Definition of smokers

Smokers were identified as those who responded “some days” or “every day” to the question “Do you smoke cigarettes every day, some days or not at all?”, and who had smoked at least 100 cigarettes in their lifetime. The majority of smokers were male, non-Hispanic white, high school graduates, who smoked daily. Table 1 provides detailed demographic characteristics of the smokers who responded to the 1999 CTS. All smokers were asked how many cigarettes they smoked per day on average.

Table 1

Demographic characteristics of smokers in 1999 California Tobacco Survey (n=5215)

Sources and prices of cigarettes

All smokers were asked where they usually buy their cigarettes: in state, out of state, or over the internet. In addition, smokers who reported they usually purchased cigarettes in California were asked to specify the type of store where they usually buy cigarettes: convenience stores/gas (petrol) stations; supermarkets; liquor/drug stores (pharmacies); tobacco discount stores; other discount stores, such as Wal-Mart; Indian reservations; military commissaries; or other types of stores, specified by the respondent. Smokers were also asked:

  • what brand they usually smoke

  • whether they usually buy cigarettes by the pack or carton

  • how much they usually pay for a pack or carton.

Using this information, we could calculate the average price paid per pack for those who purchased by the pack or by the carton, as well as variations in prices by brand and by outlet type.


Estimates were calculated so that they were representative of the California population at the time of the survey. Base weights were computed, which took into account a respondent's probability of being interviewed, and then ratio adjusted using the population totals for demographic subgroups based on education, race/ethnicity, and sex. All analyses were performed with the WesVarPC statistical package,14 which takes into account the sample design and uses a jackknife procedure for variance estimation and tests of significance.15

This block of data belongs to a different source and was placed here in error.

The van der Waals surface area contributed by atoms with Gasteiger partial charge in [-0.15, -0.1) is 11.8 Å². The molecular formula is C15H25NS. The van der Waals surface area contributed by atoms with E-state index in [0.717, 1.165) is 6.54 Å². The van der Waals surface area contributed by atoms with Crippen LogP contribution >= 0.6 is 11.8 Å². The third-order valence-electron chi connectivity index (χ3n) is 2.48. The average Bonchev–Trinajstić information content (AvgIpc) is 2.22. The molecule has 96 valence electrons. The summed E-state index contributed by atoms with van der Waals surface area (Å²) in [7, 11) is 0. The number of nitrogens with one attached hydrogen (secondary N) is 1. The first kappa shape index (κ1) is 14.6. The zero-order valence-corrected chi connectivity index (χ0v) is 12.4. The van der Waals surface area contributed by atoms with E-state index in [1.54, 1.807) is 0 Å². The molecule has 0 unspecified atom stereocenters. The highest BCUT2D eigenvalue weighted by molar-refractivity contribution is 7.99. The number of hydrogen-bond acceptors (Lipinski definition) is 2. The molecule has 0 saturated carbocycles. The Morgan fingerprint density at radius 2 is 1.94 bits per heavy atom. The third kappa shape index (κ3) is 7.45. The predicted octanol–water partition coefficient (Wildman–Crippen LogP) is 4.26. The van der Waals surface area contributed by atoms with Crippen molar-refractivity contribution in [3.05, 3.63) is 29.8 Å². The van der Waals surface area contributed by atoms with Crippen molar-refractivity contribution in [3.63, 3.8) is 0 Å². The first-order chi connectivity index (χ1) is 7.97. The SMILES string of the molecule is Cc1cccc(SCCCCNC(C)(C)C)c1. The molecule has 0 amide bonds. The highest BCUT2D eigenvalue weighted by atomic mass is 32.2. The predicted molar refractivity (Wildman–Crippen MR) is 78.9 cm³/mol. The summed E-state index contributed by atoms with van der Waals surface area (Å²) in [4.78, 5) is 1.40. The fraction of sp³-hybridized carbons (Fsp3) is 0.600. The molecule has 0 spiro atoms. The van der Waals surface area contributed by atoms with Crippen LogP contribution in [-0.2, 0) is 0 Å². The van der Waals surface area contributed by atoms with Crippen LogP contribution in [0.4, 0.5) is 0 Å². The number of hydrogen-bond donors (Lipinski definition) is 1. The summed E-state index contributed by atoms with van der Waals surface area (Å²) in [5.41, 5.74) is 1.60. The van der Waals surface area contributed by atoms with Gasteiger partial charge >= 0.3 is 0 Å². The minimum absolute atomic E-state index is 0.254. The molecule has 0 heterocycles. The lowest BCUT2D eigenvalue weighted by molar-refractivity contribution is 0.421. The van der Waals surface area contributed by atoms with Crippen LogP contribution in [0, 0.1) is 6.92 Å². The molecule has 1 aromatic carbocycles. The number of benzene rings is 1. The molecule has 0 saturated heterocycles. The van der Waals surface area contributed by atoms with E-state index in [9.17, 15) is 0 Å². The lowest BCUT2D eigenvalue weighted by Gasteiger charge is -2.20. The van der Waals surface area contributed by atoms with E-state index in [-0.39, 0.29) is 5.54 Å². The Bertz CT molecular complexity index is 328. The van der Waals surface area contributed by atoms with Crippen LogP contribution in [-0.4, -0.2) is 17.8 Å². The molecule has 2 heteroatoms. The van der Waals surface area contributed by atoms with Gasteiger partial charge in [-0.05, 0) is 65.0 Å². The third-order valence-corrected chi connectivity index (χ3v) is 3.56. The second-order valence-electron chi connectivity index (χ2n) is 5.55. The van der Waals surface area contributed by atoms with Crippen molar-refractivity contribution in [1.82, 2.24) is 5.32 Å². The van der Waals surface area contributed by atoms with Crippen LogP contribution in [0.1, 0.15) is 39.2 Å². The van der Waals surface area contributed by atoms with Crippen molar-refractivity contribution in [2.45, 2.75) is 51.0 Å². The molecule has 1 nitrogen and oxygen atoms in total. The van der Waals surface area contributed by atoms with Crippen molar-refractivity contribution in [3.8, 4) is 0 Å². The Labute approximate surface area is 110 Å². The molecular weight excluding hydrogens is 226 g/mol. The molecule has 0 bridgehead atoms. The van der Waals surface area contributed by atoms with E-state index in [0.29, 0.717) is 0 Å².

Source of cigarettes

Figure 1 shows that more than seven months after the implementation of the new excise tax, only 5.1 (0.7)% (±95% confidence limits) of California smokers usually avoided the state excise tax by usually purchasing cigarettes over the internet (0.3 (0.2)%), at military commissaries (1.7 (0.5)%), or out of state (3.1 (0.5)%). In fact, over 70% of smokers usually purchased their cigarettes from the most convenient and most expensive retail sources: convenience stores/gas stations, or liquor/drug stores, and supermarkets. Only one in five smokers usually purchased their cigarettes at discount stores, such as a tobacco discount store or a general discount store, like Wal-Mart.